New York City rolls out letter grades for food trucks, food carts

LOWER EAST SIDE, Manhattan (WABC) -- The first letter grades were issued to food carts and food trucks in New York City Friday.

The city Department of Health just rolled out the new grading system for the thousands of trucks and carts serving up meals across the five boroughs.

Only two dozen or so carts and trucks currently have grades, and officials expect it will take about two years before all of them are rated.

On the Lower East Side, Health Commissioner Dr. Oxiris Barbot congratulated Mahmoud Abdel Wahed, the owner of Mo's Coffee Cart, which was among the first food carts in the city to receive an A grade.

This past November, the health department published the final rules for the new grading program, which introduced a scoring system similar to the one used for restaurant inspections.

The new grading program holds carts and trucks to the same food safety standards as restaurants, and proprieters will receive points for violations that correspond to either an A, B, or C letter grade.

The new letter grading program applies to all food carts and trucks authorized to operate in New York City and is required under last year's Local Law 108 sponsored by Council Member Karen Koslowitz.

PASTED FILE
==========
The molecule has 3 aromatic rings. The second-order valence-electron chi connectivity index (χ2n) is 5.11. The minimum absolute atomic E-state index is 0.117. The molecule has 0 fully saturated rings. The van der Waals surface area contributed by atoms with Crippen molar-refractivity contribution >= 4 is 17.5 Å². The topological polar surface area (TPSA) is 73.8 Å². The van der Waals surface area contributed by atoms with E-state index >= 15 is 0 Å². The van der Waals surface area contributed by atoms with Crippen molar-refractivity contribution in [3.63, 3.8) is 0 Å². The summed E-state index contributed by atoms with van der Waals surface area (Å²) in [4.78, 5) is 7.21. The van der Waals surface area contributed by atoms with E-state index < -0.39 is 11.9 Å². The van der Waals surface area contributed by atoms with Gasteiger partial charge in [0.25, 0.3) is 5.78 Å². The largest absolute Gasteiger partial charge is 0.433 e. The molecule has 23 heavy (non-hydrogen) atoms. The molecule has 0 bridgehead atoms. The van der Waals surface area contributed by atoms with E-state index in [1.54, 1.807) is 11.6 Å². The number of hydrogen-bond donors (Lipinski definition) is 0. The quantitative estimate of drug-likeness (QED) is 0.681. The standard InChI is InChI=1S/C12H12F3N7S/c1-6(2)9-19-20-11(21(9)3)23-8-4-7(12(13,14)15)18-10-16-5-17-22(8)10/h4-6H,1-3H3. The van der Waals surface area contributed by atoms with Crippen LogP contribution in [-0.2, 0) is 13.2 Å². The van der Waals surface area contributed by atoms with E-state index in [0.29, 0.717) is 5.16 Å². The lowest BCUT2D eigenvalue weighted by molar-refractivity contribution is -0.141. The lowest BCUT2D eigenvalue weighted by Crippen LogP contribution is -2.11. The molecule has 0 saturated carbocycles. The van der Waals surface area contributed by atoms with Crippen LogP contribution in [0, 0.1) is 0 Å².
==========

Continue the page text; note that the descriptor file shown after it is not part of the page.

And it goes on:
The letter grade is featured on the permit decal located on the cart or truck. It will take two years for the city's more than 5,000 carts and trucks to receive grades, similar to the rollout of restaurant grading.

"New Yorkers told us that they love our restaurant grading program, and it only made sense, thanks to Council Member Koslowitz, to extend it to food carts and trucks," Dr. Barbot said. "Now customers will be able to see, before deciding to eat at a food cart, how it performed at its health inspection."

To help vendors understand the new grading system, the health department is distributing a self-inspection worksheet to help vendors monitor their own food safety practices. The department is also hosting a series of free workshops about the new grading program for vendors.

To date, more than 300 vendors have attended the workshops, which were presented in English, Spanish, Bengali, Arabic and American Sign Language. Upcoming workshop dates and locations are posted at nyc.gov/health/mobile food.

The expansion of letter grading allows the health department to make penalty schedules for scored and unscored violations and fine reductions for food carts and trucks consistent with restaurants.

The policy will result in a reduction in fines for food cart or truck owners.

Now, if a food cart or truck earns an A grade at the time of inspection, fines imposed for food safety violations will be eliminated.

The health department began issuing letter grades to restaurants in July 2010. Currently, more than 90 percent of restaurants post A grades, while a similar percentage of New Yorkers approve of restaurant grading and use letter grades to make dining decisions.

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